Tech Reflect is a platform for Digital & Web Services technicians to look-back on a particular project and share their experiences, thoughts, and lessons learned.
Last November, nearly a full run of 41 issues of It’s Only Rock N’ Roll (IORNR), an alternative San Antonio-focused, alternative punk and New Wave rock music magazine published from 1979 to 1982, were donated to The Wittliff Collections here at Texas State University, adding to the new Texas Music collecting scope of The Wittliff. The newspaper was a labor of love for its managing editor and publisher, music journalist Ron Young, who wrote for the San Antonio Light and San Antonio Express-News. For more information on Young and the newspaper, please see this 2017 article on the San Antonio Express News’s MySanAntonio.com and this 2016 article in the San Antonio Express News includes more information on the newspaper.
My primary tasks were:
- Handling with extreme care
- Photographing each page
- Post-processing and output
- Move files into the Wittliff Collections’ shared drive for ingest into institutional repository
Handling with extreme care
I had to be delicate working with nearly 40-year-old newspapers. The extreme level of care necessary to handle the pages without damaging them was also tedious at times because there was no way to speed up the process– my throughput was limited by the nature of the materials themselves. I learned how best to setup an issue so the pages would not shift as each was captured and I physically advanced to the next page. Also, while the glass had to be clean, it did not have to be as spotless as I expected.
Photographing Each Issue
The capture station consists of a 30 x 40 in. Digital Transitions copy stand base covered in Duvetyne (blackout cloth). I used an 80MP Phase One IQ180 medium format digital back on a Digital Transitions RCam with a Schneider 72mm f/5.6 lens. The camera on the copy stand was directly connected, or tethered, to a computer running Capture One Pro and we had mounted a 2nd monitor right next to the copy stand so I could check each capture as it downloaded to the computer.
A strip of Duvetyne was placed between the page being photographed and the one behind it to prevent the words printed on the opposite side and next page from coming through. Next, a sheet of plate glass was carefully placed on top, flattening the page onto the Duvetyne. The electronic shutter was tripped with a keyboard shortcut using a wireless keyboard that also set off our Profoto studio lights. With tethered shooting, I was able to move efficiently through almost 750 pages.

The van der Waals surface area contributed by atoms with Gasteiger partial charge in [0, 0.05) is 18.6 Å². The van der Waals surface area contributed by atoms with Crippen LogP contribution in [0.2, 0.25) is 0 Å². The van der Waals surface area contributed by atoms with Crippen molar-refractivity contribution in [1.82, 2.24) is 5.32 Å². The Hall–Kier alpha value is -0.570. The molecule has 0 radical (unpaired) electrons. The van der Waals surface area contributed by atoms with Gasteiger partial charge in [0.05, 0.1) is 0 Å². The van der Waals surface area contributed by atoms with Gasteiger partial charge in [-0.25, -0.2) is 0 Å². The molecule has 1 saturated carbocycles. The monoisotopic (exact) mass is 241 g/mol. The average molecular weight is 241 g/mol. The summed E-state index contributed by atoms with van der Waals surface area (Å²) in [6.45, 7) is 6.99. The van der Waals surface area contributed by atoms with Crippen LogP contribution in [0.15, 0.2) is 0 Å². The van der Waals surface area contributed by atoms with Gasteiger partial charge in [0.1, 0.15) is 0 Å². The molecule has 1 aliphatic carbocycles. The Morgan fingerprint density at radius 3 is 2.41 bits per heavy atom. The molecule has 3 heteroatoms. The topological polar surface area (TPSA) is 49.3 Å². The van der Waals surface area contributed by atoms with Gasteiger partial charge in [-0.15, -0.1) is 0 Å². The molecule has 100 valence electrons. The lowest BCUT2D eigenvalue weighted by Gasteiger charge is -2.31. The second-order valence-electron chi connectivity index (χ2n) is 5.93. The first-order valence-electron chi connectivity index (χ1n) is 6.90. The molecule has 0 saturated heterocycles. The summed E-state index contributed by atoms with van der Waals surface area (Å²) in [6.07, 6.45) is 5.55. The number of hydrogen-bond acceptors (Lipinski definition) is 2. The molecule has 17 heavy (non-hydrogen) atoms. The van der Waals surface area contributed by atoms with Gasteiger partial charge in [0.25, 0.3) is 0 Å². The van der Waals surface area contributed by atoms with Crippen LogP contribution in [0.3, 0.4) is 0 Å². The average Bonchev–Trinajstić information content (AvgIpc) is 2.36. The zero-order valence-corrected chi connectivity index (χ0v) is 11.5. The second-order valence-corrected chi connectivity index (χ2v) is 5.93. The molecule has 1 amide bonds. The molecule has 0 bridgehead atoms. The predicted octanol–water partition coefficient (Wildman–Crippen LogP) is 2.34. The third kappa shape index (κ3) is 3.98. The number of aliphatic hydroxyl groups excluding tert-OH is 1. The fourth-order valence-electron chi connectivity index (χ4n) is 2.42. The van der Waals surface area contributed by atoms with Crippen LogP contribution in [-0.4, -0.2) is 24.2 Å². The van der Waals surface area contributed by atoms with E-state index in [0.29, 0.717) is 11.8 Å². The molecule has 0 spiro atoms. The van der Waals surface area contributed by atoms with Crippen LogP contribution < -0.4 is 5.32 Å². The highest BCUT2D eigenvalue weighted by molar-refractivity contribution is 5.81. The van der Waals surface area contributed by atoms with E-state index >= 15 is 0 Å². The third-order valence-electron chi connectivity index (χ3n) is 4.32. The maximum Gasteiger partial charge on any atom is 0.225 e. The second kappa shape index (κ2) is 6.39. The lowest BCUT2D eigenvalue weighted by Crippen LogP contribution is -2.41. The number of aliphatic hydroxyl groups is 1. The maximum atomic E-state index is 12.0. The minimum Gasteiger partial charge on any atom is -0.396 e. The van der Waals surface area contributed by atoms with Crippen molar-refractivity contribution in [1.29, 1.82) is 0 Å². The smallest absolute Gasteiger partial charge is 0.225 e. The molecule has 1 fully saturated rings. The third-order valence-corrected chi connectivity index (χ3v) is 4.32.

Post-Processing and Output
The newspaper was printed two different ways, with the earliest issues being like small books while later issues folded out into larger spreads. I could photograph both pages of the earliest books at the same time, but I had to photograph the pages of the larger newspapers by themselves. After capturing, I manually put the pages in the correct order inside of Capture One Pro by dragging and dropping them. Since most issues were only 16 pages this was easily done, but a different workflow would have been better had they been larger. Since most of the issues were 16 pages, it only involved drag and dropping 8 or so images and then doing a batch rename.
Before cropping an issue, I brought the brightness of each image up, which helped by:
- Lightening and setting the page itself apart from the blackout cloth background
- It abstracted the text allowing me to focus on the page itself
- The text on each page was often printed crooked
- On many pages, it was so slight I often mistakenly centered and leveled the text in the crop frame instead of the page itself
In retrospect, using Guide lines in Capture One (View > Add Guide) would have been helpful from the very beginning for cropping. I am new to Capture One, so I didn’t know this feature existed until the last few issues I output. This tool makes centering each page within the crop box a lot easier.
IORNR was my introductory experience to a full digital workflow, and I learned a lot about establishing the workflow, computer shortcuts, and Capture One Pro. The most troublesome issue for me with this project was having to adjust my seeing to catch the skewed text and it made me think about how much goes into digitizing something. Beyond the initial wow, this thing will exist forever now, I considered how the object is photographed, how the photographs are organized, and how much of the integrity of the original document does or does not come through in the files produced.
Digital Imaging Technician
Digital & Web Services, University Libraries, Texas State University